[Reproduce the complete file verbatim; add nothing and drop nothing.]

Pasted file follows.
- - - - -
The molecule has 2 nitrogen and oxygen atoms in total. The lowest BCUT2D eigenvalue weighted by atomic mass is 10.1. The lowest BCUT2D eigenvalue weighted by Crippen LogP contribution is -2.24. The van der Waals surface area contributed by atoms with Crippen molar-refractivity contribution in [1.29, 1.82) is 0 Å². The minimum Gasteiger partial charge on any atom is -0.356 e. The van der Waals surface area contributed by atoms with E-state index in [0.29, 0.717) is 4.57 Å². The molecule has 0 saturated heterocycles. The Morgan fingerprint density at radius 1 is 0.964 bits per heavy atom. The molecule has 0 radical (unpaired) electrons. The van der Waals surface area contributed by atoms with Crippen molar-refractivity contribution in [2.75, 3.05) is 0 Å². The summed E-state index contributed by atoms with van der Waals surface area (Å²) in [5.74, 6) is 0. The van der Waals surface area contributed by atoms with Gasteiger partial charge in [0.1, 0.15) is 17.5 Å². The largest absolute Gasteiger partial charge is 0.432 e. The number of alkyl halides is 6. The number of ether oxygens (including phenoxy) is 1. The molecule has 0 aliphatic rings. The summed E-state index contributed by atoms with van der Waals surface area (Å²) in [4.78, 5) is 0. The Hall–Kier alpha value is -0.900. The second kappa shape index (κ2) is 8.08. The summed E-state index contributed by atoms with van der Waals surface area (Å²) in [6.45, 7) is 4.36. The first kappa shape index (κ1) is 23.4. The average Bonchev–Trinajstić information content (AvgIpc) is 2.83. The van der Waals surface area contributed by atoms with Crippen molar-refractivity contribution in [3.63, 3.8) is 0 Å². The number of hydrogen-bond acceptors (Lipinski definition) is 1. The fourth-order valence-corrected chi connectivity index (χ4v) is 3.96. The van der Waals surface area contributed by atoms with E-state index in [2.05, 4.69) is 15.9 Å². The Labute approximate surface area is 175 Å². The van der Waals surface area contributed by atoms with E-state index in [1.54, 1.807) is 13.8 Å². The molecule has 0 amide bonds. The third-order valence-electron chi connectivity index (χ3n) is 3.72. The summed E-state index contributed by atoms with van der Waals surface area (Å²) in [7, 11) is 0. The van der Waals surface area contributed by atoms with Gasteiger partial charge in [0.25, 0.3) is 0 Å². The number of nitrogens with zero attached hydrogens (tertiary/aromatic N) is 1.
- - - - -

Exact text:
The molecule has 2 nitrogen and oxygen atoms in total. The lowest BCUT2D eigenvalue weighted by atomic mass is 10.1. The lowest BCUT2D eigenvalue weighted by Crippen LogP contribution is -2.24. The van der Waals surface area contributed by atoms with Crippen molar-refractivity contribution in [1.29, 1.82) is 0 Å². The minimum Gasteiger partial charge on any atom is -0.356 e. The van der Waals surface area contributed by atoms with E-state index in [0.29, 0.717) is 4.57 Å². The molecule has 0 saturated heterocycles. The Morgan fingerprint density at radius 1 is 0.964 bits per heavy atom. The molecule has 0 radical (unpaired) electrons. The van der Waals surface area contributed by atoms with Crippen molar-refractivity contribution in [2.75, 3.05) is 0 Å². The summed E-state index contributed by atoms with van der Waals surface area (Å²) in [5.74, 6) is 0. The van der Waals surface area contributed by atoms with Gasteiger partial charge in [0.1, 0.15) is 17.5 Å². The largest absolute Gasteiger partial charge is 0.432 e. The number of alkyl halides is 6. The number of ether oxygens (including phenoxy) is 1. The molecule has 0 aliphatic rings. The summed E-state index contributed by atoms with van der Waals surface area (Å²) in [4.78, 5) is 0. The Hall–Kier alpha value is -0.900. The second kappa shape index (κ2) is 8.08. The summed E-state index contributed by atoms with van der Waals surface area (Å²) in [6.45, 7) is 4.36. The first kappa shape index (κ1) is 23.4. The average Bonchev–Trinajstić information content (AvgIpc) is 2.83. The van der Waals surface area contributed by atoms with Crippen molar-refractivity contribution in [3.63, 3.8) is 0 Å². The number of hydrogen-bond acceptors (Lipinski definition) is 1. The fourth-order valence-corrected chi connectivity index (χ4v) is 3.96. The van der Waals surface area contributed by atoms with E-state index in [2.05, 4.69) is 15.9 Å². The Labute approximate surface area is 175 Å². The van der Waals surface area contributed by atoms with E-state index in [1.54, 1.807) is 13.8 Å². The molecule has 0 amide bonds. The third-order valence-electron chi connectivity index (χ3n) is 3.72. The summed E-state index contributed by atoms with van der Waals surface area (Å²) in [7, 11) is 0. The van der Waals surface area contributed by atoms with Gasteiger partial charge in [0.25, 0.3) is 0 Å². The number of nitrogens with zero attached hydrogens (tertiary/aromatic N) is 1.